I'm going to solve that with one of 2 fixes making a new mount for the front scotty clip - trying both - a D-ring on a single-fastener plate installed as a washer,
ImageSince this is 1/8" hole, I'll have to drill it open to 3/16" to accept the M5 - a nice thing is I have a box of M5 bicycle fasteners to pick from.

or shouldered M5 eye-bolt+washer replacing the webbing mount M5 panhead
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Another nice thing about ebay, piecemeal small parts like this are sold and shipped for very reasonable prices. Just imagine what you need, and go hunting. I even started at Bolt Depot and, as good as they are, they didn't have any eye bolts smaller than 1/4"/M6. Found both stainless options by googling "deck eye images" and clicking on what looked right, which linked me to ebay sellers.
I'll post the final solution this weekend.

Since I had never showed under the front hatch cover, here it is - it's sealed amazingly well, with the same primary hatch cover and tension band as the rear hatch -
- of course the one webbing strap is removed.
ImageI mentioned this boat was bought as a demo - no one has been inside this front hatch. I was afraid there was water inside it, but turned out to be excess resin (more likely catalyst) from when the hull was laid.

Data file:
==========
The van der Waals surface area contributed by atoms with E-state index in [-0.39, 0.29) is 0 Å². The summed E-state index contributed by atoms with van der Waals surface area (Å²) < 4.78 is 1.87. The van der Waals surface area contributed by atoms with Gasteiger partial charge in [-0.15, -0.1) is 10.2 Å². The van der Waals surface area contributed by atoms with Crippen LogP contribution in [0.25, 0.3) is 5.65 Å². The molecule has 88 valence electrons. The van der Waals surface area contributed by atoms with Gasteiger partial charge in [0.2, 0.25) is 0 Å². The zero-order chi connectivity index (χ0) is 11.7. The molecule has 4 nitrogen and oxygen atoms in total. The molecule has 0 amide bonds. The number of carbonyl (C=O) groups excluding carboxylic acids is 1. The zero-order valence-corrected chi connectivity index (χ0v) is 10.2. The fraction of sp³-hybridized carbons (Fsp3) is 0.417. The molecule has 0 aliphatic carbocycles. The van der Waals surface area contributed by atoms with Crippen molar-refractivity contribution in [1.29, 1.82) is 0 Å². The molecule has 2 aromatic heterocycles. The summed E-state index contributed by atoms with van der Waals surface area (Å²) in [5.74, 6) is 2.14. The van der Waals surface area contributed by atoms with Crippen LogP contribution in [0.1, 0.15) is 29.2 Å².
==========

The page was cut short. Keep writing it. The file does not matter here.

I cleaned it out with a sponge and denatured alcohol, and the resin smell is filling the garage today.
Next time out, my icemule is going into this hatch, to help counter the weight of me in the seat, especially since the sternwell will carry more (light) gear when I go fishing.

There's a beauty ABS Eddyline Caribe 14 in the for sale forum - maybe not quite as light, but fast and more stable.
Last edited by Ron Mc on Thu Jun 13, 2019 8:12 am, edited 5 times in total.
By yangjianhunt
#2286403
Ron, I saw the Caribbean 14 yak you mentioned - it is a nice one. I once almost pulled the trigger on a hurricane skimmer 140 which I think has a similar ABS hull. Yep I think Caribbean 14 should be fast and nicely stiff.
For now though, I'll have to settle with the original scupper from ocean kayak that I bought used (very used, matter of fact it was made in 1987, the original scupper first production year), for the little bit added speed over my other two wider paddle yaks.
It had no mods for fishing so I am rigging it up for BTB fishing this summer.
User avatar
By Ron Mc
#2286487
Today's mail brought the D-rings, and tomorrow's tracking says it's bringing the eye bolts.
So since I had one fix to install today, I did, and took a photo.
Not sure if I'm keeping this, so I didn't cut the bungee tag.
Works great. The only thing I don't like about it is that the D-ring rattles.
It's very easy to get into the front hatch cover without futzing the trolley.
If I decide to keep it, will also buy a few-mm-longer M5 panhead to make sure I get a good bite on the nylok backing.
ImageI would have bought grey-anodize Shocks, but the place I ordered everything only had one pair of that color, and had two of the red, which it turns out I used all four.
User avatar
By JW FunGuy
#2286490
OK Ron, here is a thought. Take all these brilliant ideas of yours and package them together. So the rest of us IDIOTS can have these works of art on our kayaks! :D
Thanks!
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By Ron Mc